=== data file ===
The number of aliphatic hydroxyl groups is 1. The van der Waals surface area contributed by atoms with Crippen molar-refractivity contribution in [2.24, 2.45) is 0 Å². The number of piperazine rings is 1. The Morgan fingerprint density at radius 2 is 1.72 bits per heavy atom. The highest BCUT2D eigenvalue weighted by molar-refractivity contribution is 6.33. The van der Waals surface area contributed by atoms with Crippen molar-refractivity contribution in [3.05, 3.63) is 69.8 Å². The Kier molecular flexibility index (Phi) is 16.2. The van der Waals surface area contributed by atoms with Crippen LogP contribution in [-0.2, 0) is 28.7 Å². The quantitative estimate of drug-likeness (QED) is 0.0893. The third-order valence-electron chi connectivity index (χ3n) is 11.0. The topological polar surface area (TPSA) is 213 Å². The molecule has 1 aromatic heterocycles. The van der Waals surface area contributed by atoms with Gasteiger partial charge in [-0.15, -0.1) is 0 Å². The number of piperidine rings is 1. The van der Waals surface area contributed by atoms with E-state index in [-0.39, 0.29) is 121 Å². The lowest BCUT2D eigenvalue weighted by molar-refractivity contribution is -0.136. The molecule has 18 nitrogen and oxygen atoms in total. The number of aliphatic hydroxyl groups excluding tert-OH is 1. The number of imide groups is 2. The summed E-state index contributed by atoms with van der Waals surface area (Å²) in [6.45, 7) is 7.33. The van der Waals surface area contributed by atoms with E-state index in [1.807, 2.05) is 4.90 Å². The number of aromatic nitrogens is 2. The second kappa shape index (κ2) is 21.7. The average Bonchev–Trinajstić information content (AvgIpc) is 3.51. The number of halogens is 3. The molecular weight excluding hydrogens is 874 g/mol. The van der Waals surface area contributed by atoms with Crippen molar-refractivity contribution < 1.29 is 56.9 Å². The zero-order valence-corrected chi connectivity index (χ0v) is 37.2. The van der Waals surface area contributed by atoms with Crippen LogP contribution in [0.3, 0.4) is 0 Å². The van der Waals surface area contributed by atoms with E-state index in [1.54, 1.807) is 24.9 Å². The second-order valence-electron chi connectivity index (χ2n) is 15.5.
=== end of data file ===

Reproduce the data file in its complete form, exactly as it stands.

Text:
The number of aliphatic hydroxyl groups is 1. The van der Waals surface area contributed by atoms with Crippen molar-refractivity contribution in [2.24, 2.45) is 0 Å². The number of piperazine rings is 1. The Morgan fingerprint density at radius 2 is 1.72 bits per heavy atom. The highest BCUT2D eigenvalue weighted by molar-refractivity contribution is 6.33. The van der Waals surface area contributed by atoms with Crippen molar-refractivity contribution in [3.05, 3.63) is 69.8 Å². The Kier molecular flexibility index (Phi) is 16.2. The van der Waals surface area contributed by atoms with Crippen LogP contribution in [-0.2, 0) is 28.7 Å². The quantitative estimate of drug-likeness (QED) is 0.0893. The third-order valence-electron chi connectivity index (χ3n) is 11.0. The topological polar surface area (TPSA) is 213 Å². The molecule has 1 aromatic heterocycles. The van der Waals surface area contributed by atoms with Gasteiger partial charge in [-0.15, -0.1) is 0 Å². The number of piperidine rings is 1. The van der Waals surface area contributed by atoms with E-state index in [-0.39, 0.29) is 121 Å². The lowest BCUT2D eigenvalue weighted by molar-refractivity contribution is -0.136. The molecule has 18 nitrogen and oxygen atoms in total. The number of aliphatic hydroxyl groups excluding tert-OH is 1. The number of imide groups is 2. The summed E-state index contributed by atoms with van der Waals surface area (Å²) in [6.45, 7) is 7.33. The van der Waals surface area contributed by atoms with E-state index in [1.807, 2.05) is 4.90 Å². The number of aromatic nitrogens is 2. The second kappa shape index (κ2) is 21.7. The average Bonchev–Trinajstić information content (AvgIpc) is 3.51. The number of halogens is 3. The molecular weight excluding hydrogens is 874 g/mol. The van der Waals surface area contributed by atoms with Crippen molar-refractivity contribution < 1.29 is 56.9 Å². The zero-order valence-corrected chi connectivity index (χ0v) is 37.2. The van der Waals surface area contributed by atoms with Crippen LogP contribution in [0.3, 0.4) is 0 Å². The van der Waals surface area contributed by atoms with E-state index in [1.54, 1.807) is 24.9 Å². The second-order valence-electron chi connectivity index (χ2n) is 15.5.